Monday, March 12, 2018

Why is a Copper Pot Still Still So Popular Among Rum Makers?

Retired Santa Teresa Pot Still with a "Thumper"and Condenser

     The alembic has three basic parts namely, the retort pot, the onion head and swan neck and, the condenser and coil.  The lower part of the still, which is the retort pot, is responsible for firing or heating. The pot resembles a cauldron with a flat bottom to stand still on a heating surface, normally an electric stove or a hot plate. This is where the fermented wash is boiled until alcohol is vaporized, ahead of other materials in the wash because of lower the boiling point relative to water and other components of the wash.  The vapor rises into the onion head.  As the wash is heated, the steam naturally rises and swirls around the onion head that sits atop of the pot. The vapors slowly pass through the swan neck pipe sometimes called the lyne arm.  This is the delivery tube that connects the still to the condenser.

Hybrid Stainless and Copper Pot Still at Hemingway Rum Co.
     Copper is the preferred material in the construction of a still to impart flavor into the distilled spirits.  Stainless steel and copper are excellent conductors of heat, dispersing the heat evenly across the entire surface of the metal and creating a more even distillation.  Where neither stainless steel nor copper will not put harmful chemicals into your final product, copper has the advantage over stainless in that rum out of a copper still simply tastes better.   In the process of distilling, the sulfur coming from the yeast binds itself to the copper, making hydrogen-sulfide which in turn, forms copper sulfate. The copper sulfate sticks to the inside of the still after distillation is completed.   After thoroughly cleaning of the copper still, the copper sulfate is washed down the drain, and not into your rum unlike other stills made from different metals.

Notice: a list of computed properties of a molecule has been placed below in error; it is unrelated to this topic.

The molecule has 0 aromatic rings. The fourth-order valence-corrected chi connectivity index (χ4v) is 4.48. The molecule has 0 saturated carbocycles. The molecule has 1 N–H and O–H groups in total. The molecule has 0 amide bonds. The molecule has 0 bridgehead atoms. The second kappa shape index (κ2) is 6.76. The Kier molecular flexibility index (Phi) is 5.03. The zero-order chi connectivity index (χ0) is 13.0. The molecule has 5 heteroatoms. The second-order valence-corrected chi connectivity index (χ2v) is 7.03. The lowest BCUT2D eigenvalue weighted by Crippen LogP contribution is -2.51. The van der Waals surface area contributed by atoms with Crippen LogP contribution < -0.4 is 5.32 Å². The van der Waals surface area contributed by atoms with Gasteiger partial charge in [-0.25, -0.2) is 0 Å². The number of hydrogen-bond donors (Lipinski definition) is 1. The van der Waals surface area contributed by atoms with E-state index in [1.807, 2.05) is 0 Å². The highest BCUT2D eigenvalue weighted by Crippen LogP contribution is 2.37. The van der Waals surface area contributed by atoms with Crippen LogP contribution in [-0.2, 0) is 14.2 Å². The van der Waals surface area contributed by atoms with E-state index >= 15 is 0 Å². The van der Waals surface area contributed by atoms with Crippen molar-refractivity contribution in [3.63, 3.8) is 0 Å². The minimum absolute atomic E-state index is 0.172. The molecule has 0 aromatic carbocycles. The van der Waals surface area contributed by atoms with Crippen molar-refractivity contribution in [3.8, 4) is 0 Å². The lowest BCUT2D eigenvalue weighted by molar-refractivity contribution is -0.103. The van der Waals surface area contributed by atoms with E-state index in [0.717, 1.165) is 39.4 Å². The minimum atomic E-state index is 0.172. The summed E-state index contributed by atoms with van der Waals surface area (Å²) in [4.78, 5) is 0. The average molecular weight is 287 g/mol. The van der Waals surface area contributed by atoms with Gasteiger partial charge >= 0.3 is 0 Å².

Classic Pot Still With Huge Lyne Arms at DUSA
    The lyne arm angle, diameter and material all have an effect in the final distillate. The angle determines how heavy or light the flavor of the rum, while the diameter controls the amount of vapor that can swirl through the pipe.  The lyne arm is usually made of copper, which helps speed up the moving vapors.  It also helps to eliminate undesirable sulfides and other chemicals produced during fermentation while it helps improve the flavor.
     From the lyne arm, the vapors move to the worm or the coil that sits inside the condenser with a top and a bottom fitting. You simply put the water supply hose into the condenser near the bottom and use the top outlet to prevent overflow. The water-filled condenser cools the alcohol vapors and turns it back into liquid, which then drips off through the tail box of the condenser.

Modern Pot Still at St. Lucia Distillery
     This is the basics of a pot still, the oldest and most common type of still used by craft distillers, home distillers and even the old moonshiners.  There is a reason for this, the simplicity of it and the flavor that it leaves in the final product.  A lot of your favorite rums are at least in part still being made with pot stilled distillate.